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Lynne Curry: Confronting yesterday's problems in today's workplace

Lynne Curry

Q: I moved to Alaska to escape my past. I’ve moved like this many times before. I look for a small company that doesn’t check references and get a job. Then, it happens. Someone in the workplace won’t stop asking me questions. No matter how I try to deflect this person’s curiosity, they ask ever more probing questions.

When they realize they can’t get information out of me, they dig using the Internet. Ultimately, they learn I was married to a man formerly on a terrorist list who fled the country. 

I divorced my ex-husband and haven’t seen him in years, but our pasts are forever linked. The whispers start. In the past, I’ve left before the manager asks me to leave or co-workers I’ve started to like shun me. I’m not sure what’s left -- trying my luck elsewhere in Alaska? 

A: This time, stay. You’re not the first person who moved to Alaska to escape her past.

If you yourself did something wrong such as embezzlement or sexual assault, your co-worker had every right to dig into your past and alert your manager and perhaps others.

Your story, however, suggests a different past, one you legitimately want to keep private. As you’ve learned, you can’t. Co-workers sleuth out secrets. Although employers owe employees the right to privacy, they can’t fully protect employees from off-the-job co-worker curiosity.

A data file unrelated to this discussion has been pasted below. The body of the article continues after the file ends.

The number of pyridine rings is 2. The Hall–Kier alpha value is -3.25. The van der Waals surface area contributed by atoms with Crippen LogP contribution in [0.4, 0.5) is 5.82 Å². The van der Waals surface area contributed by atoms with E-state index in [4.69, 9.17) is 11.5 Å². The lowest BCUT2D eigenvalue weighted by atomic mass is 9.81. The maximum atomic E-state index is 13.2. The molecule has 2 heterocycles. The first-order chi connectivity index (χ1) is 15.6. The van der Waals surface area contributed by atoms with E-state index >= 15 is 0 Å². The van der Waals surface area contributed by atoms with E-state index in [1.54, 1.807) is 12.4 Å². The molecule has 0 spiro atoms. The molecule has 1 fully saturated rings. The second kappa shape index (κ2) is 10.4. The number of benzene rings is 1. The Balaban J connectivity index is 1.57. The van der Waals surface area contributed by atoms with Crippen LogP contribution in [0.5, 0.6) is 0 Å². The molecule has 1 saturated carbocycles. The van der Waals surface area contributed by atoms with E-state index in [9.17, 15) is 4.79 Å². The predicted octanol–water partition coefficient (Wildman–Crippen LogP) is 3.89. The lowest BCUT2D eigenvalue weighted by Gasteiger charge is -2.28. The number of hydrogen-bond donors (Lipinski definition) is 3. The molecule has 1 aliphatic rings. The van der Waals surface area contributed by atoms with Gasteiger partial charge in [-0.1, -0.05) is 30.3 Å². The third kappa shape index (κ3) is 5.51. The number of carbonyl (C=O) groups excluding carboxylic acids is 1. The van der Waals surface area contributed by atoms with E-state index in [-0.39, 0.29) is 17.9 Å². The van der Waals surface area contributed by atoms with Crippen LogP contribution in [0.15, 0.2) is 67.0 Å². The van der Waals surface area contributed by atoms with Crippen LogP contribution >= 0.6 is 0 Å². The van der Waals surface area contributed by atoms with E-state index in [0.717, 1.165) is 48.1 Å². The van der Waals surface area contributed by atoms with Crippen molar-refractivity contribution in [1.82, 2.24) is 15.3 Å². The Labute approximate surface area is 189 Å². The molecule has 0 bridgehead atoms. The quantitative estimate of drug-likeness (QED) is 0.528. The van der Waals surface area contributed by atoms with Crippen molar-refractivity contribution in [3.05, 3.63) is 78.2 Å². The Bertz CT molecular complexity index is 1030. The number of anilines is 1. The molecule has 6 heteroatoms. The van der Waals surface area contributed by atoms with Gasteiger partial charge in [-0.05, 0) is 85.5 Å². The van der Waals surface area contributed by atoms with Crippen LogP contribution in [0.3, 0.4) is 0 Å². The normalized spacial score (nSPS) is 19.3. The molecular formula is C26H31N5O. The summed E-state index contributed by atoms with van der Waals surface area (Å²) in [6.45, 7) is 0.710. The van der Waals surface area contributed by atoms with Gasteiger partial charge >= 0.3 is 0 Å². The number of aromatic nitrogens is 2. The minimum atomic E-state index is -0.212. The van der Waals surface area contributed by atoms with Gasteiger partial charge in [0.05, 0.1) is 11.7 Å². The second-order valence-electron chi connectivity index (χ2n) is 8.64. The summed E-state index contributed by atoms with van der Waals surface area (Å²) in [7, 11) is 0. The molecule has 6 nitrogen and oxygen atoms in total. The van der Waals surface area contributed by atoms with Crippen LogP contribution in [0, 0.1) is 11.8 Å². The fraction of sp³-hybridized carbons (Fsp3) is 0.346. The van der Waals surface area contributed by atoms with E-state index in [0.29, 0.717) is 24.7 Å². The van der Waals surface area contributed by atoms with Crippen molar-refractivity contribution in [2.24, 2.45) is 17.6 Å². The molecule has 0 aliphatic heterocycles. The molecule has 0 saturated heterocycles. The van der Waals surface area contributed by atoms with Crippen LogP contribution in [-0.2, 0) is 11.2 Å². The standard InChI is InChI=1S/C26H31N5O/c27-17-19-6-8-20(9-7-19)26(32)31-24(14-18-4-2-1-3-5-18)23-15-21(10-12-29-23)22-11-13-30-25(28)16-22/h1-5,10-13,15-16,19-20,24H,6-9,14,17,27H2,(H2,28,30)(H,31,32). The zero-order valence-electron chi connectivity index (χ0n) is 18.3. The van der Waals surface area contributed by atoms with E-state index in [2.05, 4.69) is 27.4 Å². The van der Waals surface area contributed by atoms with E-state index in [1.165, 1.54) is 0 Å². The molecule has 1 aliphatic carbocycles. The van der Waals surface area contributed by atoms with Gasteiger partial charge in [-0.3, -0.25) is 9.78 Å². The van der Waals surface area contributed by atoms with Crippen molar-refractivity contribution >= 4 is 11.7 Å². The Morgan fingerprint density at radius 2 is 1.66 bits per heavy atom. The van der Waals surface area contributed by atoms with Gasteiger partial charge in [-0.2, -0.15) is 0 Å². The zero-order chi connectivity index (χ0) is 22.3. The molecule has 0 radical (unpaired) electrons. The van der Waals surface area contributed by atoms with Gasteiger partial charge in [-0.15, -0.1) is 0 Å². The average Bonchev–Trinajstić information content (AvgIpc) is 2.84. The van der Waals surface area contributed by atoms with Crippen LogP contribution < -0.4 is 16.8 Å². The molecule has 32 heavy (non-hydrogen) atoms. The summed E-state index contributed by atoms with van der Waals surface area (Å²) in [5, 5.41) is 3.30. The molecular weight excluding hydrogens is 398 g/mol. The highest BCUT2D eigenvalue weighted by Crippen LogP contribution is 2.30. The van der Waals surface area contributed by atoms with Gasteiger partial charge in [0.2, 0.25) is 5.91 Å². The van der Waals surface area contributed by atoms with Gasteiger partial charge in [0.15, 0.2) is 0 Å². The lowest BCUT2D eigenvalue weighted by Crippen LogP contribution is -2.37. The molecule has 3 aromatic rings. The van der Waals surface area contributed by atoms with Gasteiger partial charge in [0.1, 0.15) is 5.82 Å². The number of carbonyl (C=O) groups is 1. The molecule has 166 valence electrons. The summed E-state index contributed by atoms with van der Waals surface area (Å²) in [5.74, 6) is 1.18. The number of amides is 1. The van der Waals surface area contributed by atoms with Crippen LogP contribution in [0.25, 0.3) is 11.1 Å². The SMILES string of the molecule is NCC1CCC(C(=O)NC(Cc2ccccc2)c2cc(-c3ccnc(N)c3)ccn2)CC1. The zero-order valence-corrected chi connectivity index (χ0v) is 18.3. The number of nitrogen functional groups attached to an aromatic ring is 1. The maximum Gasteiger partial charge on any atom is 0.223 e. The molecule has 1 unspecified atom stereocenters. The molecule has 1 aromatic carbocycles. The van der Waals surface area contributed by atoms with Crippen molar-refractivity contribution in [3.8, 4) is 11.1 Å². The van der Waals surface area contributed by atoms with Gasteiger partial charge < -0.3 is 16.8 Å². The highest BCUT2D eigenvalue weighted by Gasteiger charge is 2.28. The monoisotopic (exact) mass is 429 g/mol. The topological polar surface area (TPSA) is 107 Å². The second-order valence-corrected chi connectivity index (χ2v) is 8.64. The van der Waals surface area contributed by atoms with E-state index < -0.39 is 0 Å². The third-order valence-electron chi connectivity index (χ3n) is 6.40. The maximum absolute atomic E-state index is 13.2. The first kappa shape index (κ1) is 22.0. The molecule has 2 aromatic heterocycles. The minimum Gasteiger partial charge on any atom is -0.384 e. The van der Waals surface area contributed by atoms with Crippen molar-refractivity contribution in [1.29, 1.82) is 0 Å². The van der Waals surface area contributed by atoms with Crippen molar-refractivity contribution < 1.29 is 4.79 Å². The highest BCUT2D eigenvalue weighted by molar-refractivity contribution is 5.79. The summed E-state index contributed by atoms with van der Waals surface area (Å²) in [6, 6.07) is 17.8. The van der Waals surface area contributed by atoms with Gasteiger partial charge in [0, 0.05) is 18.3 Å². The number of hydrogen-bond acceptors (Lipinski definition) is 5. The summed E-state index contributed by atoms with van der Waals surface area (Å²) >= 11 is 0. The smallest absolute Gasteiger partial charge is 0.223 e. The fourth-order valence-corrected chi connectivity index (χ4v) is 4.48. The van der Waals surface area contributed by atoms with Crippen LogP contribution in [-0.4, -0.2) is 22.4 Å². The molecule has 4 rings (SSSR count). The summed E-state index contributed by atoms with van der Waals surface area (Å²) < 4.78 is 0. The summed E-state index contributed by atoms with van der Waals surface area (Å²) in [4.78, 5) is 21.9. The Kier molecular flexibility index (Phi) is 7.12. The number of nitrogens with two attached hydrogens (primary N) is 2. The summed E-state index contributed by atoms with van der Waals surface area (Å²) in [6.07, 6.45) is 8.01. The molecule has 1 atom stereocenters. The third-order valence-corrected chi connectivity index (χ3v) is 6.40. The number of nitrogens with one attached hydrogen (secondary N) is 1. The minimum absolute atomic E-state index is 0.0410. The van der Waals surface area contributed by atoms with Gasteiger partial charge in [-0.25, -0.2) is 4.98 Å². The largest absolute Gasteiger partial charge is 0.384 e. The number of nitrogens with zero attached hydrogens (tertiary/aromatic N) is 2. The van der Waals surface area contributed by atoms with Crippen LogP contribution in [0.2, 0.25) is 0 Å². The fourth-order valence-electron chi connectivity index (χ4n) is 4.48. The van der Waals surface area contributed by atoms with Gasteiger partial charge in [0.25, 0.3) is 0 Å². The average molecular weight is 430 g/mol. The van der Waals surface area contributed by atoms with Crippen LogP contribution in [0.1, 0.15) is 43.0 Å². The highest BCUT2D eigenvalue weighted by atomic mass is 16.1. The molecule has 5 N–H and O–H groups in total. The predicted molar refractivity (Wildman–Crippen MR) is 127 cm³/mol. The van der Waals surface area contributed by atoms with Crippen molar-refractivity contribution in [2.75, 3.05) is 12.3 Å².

The solution lies in you. If you don’t want to keep running, take a stand. Ask your manager to tell your co-workers to treat you with respect by valuing your privacy and stopping their gossip.

Alternatively, ask your manager for a chance to address your co-workers in a group. Rumors spread until someone shines truth into them.

Start the meeting by reminding your co-workers they wouldn’t want to be the target of gossip or have every part of their background dug up. Let them know you once married someone you loved, but his decisions weren’t yours. Those lucky enough to have escaped problem marriages or other tragedies might judge you for your past; however, genuinely spoken truth dispels whispers. Then, hold your head high. If you have the right co-workers, they’ll respond to your honesty and respect you for meeting gossip with courage. 

Q: My 23-year-old son has always gravitated toward big money jobs in construction. He’s a good, hard worker but has been fired from three jobs, laid off four times and quit two jobs. I know it looks bad, but he’s had more God-awful bosses than anyone I know. 

I’m working on his resume, knowing that once he gets in front of someone who can hire him, they’ll like him. Is there a rule of thumb for whether you even have to list jobs of less than a year? And how do I cover up the gaps between jobs?

A: Individuals with a sporadic job history often substitute a functional for a chronological resume. Functional resumes take the focus away from resume gaps and numbers of jobs and place it on the applicant’s skills and qualifications. To create one, divide your son’s experience into core competency areas such as safety awareness, carpentry and drywall installation.

Resumes and great interviewing skills help applicants land jobs, not keep them. While you can cover up a problem job history with a cleverly designed resume, nine jobs and three firings by age 23 indicates the problem may be deeper than Gosh-awful bosses.